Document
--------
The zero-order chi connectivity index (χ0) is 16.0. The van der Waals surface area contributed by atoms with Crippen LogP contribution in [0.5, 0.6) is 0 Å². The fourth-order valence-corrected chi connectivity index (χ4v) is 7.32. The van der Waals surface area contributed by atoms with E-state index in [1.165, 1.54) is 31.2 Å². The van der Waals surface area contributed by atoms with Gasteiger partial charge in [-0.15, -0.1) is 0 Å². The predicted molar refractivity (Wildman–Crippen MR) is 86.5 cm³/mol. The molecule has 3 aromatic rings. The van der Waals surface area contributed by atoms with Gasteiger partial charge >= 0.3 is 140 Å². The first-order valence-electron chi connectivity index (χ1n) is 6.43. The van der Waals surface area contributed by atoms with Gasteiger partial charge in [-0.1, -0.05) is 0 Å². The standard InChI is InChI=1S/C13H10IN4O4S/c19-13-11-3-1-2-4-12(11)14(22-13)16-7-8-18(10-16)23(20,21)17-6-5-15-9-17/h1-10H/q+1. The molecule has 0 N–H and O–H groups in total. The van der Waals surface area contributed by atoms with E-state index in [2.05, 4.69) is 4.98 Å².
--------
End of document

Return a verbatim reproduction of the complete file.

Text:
The zero-order chi connectivity index (χ0) is 16.0. The van der Waals surface area contributed by atoms with Crippen LogP contribution in [0.5, 0.6) is 0 Å². The fourth-order valence-corrected chi connectivity index (χ4v) is 7.32. The van der Waals surface area contributed by atoms with E-state index in [1.165, 1.54) is 31.2 Å². The van der Waals surface area contributed by atoms with Gasteiger partial charge in [-0.15, -0.1) is 0 Å². The predicted molar refractivity (Wildman–Crippen MR) is 86.5 cm³/mol. The molecule has 3 aromatic rings. The van der Waals surface area contributed by atoms with Gasteiger partial charge >= 0.3 is 140 Å². The first-order valence-electron chi connectivity index (χ1n) is 6.43. The van der Waals surface area contributed by atoms with Gasteiger partial charge in [-0.1, -0.05) is 0 Å². The standard InChI is InChI=1S/C13H10IN4O4S/c19-13-11-3-1-2-4-12(11)14(22-13)16-7-8-18(10-16)23(20,21)17-6-5-15-9-17/h1-10H/q+1. The molecule has 0 N–H and O–H groups in total. The van der Waals surface area contributed by atoms with E-state index in [2.05, 4.69) is 4.98 Å².